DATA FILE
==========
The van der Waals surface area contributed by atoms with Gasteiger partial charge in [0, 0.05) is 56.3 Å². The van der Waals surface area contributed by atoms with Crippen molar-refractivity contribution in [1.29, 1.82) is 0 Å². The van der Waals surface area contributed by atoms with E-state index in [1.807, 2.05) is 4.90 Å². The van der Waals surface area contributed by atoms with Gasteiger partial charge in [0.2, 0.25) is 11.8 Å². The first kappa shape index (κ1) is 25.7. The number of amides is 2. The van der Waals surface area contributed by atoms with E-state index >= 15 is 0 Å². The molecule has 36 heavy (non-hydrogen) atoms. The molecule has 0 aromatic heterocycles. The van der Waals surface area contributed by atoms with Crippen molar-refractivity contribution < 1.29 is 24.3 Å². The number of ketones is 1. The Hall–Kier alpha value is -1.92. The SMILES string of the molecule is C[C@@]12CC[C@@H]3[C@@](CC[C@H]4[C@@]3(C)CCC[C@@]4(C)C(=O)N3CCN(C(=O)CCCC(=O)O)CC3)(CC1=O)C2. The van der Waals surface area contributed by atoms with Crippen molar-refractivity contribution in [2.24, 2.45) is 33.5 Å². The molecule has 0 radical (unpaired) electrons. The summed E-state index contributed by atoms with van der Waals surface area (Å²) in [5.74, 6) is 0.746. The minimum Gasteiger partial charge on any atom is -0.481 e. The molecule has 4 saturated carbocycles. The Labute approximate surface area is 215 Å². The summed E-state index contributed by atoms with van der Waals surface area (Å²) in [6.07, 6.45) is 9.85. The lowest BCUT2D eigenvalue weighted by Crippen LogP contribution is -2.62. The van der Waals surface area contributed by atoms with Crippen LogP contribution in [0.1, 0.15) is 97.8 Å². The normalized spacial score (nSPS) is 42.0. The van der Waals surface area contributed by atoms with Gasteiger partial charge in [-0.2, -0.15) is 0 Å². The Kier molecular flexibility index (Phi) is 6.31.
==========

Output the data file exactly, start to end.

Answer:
The van der Waals surface area contributed by atoms with Gasteiger partial charge in [0, 0.05) is 56.3 Å². The van der Waals surface area contributed by atoms with Crippen molar-refractivity contribution in [1.29, 1.82) is 0 Å². The van der Waals surface area contributed by atoms with E-state index in [1.807, 2.05) is 4.90 Å². The van der Waals surface area contributed by atoms with Gasteiger partial charge in [0.2, 0.25) is 11.8 Å². The first kappa shape index (κ1) is 25.7. The number of amides is 2. The van der Waals surface area contributed by atoms with E-state index >= 15 is 0 Å². The molecule has 36 heavy (non-hydrogen) atoms. The molecule has 0 aromatic heterocycles. The van der Waals surface area contributed by atoms with Crippen molar-refractivity contribution < 1.29 is 24.3 Å². The number of ketones is 1. The Hall–Kier alpha value is -1.92. The SMILES string of the molecule is C[C@@]12CC[C@@H]3[C@@](CC[C@H]4[C@@]3(C)CCC[C@@]4(C)C(=O)N3CCN(C(=O)CCCC(=O)O)CC3)(CC1=O)C2. The van der Waals surface area contributed by atoms with Crippen molar-refractivity contribution in [2.24, 2.45) is 33.5 Å². The molecule has 0 radical (unpaired) electrons. The summed E-state index contributed by atoms with van der Waals surface area (Å²) in [5.74, 6) is 0.746. The minimum Gasteiger partial charge on any atom is -0.481 e. The molecule has 4 saturated carbocycles. The Labute approximate surface area is 215 Å². The summed E-state index contributed by atoms with van der Waals surface area (Å²) in [6.07, 6.45) is 9.85. The lowest BCUT2D eigenvalue weighted by Crippen LogP contribution is -2.62. The van der Waals surface area contributed by atoms with Crippen LogP contribution in [0.1, 0.15) is 97.8 Å². The normalized spacial score (nSPS) is 42.0. The van der Waals surface area contributed by atoms with Gasteiger partial charge in [-0.2, -0.15) is 0 Å². The Kier molecular flexibility index (Phi) is 6.31.